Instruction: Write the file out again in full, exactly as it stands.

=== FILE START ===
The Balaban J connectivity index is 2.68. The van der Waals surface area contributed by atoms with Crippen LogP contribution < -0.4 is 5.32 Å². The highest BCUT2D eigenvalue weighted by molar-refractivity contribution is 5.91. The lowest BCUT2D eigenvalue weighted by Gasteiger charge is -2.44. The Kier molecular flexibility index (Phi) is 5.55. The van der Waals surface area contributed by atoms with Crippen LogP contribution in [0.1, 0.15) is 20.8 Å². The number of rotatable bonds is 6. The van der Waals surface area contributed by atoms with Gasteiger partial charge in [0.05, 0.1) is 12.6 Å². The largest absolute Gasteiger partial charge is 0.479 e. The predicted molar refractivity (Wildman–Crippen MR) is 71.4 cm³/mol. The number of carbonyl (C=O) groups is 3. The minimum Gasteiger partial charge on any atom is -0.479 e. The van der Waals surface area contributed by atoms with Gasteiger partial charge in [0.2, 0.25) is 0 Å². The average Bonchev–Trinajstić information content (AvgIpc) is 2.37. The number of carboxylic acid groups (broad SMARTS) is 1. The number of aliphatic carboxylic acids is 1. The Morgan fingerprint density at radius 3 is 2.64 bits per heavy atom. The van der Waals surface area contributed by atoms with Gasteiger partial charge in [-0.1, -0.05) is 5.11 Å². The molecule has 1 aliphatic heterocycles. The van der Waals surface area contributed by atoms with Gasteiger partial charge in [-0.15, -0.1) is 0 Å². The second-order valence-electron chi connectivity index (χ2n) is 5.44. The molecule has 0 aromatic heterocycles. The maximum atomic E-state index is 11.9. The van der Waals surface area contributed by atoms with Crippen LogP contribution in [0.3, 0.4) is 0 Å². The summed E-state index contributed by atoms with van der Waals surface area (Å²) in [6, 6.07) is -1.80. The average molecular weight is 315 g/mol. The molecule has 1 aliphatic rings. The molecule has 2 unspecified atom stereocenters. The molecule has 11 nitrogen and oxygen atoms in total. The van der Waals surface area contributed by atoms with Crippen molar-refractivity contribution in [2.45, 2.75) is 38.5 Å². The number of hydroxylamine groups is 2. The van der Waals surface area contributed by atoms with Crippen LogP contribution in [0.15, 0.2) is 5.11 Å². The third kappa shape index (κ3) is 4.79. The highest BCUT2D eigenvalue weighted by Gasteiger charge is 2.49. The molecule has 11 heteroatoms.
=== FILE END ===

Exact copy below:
The Balaban J connectivity index is 2.68. The van der Waals surface area contributed by atoms with Crippen LogP contribution < -0.4 is 5.32 Å². The highest BCUT2D eigenvalue weighted by molar-refractivity contribution is 5.91. The lowest BCUT2D eigenvalue weighted by Gasteiger charge is -2.44. The Kier molecular flexibility index (Phi) is 5.55. The van der Waals surface area contributed by atoms with Crippen LogP contribution in [0.1, 0.15) is 20.8 Å². The number of rotatable bonds is 6. The van der Waals surface area contributed by atoms with Gasteiger partial charge in [0.05, 0.1) is 12.6 Å². The largest absolute Gasteiger partial charge is 0.479 e. The predicted molar refractivity (Wildman–Crippen MR) is 71.4 cm³/mol. The number of carbonyl (C=O) groups is 3. The minimum Gasteiger partial charge on any atom is -0.479 e. The van der Waals surface area contributed by atoms with Gasteiger partial charge in [0.2, 0.25) is 0 Å². The average Bonchev–Trinajstić information content (AvgIpc) is 2.37. The number of carboxylic acid groups (broad SMARTS) is 1. The number of aliphatic carboxylic acids is 1. The Morgan fingerprint density at radius 3 is 2.64 bits per heavy atom. The van der Waals surface area contributed by atoms with Gasteiger partial charge in [-0.1, -0.05) is 5.11 Å². The molecule has 1 aliphatic heterocycles. The van der Waals surface area contributed by atoms with Gasteiger partial charge in [-0.15, -0.1) is 0 Å². The second-order valence-electron chi connectivity index (χ2n) is 5.44. The molecule has 0 aromatic heterocycles. The maximum atomic E-state index is 11.9. The van der Waals surface area contributed by atoms with Crippen LogP contribution in [0.3, 0.4) is 0 Å². The summed E-state index contributed by atoms with van der Waals surface area (Å²) in [6, 6.07) is -1.80. The average molecular weight is 315 g/mol. The molecule has 1 aliphatic rings. The molecule has 2 unspecified atom stereocenters. The molecule has 11 nitrogen and oxygen atoms in total. The van der Waals surface area contributed by atoms with Crippen molar-refractivity contribution in [2.45, 2.75) is 38.5 Å². The number of hydroxylamine groups is 2. The van der Waals surface area contributed by atoms with Crippen LogP contribution in [0.15, 0.2) is 5.11 Å². The third kappa shape index (κ3) is 4.79. The highest BCUT2D eigenvalue weighted by Gasteiger charge is 2.49. The molecule has 11 heteroatoms.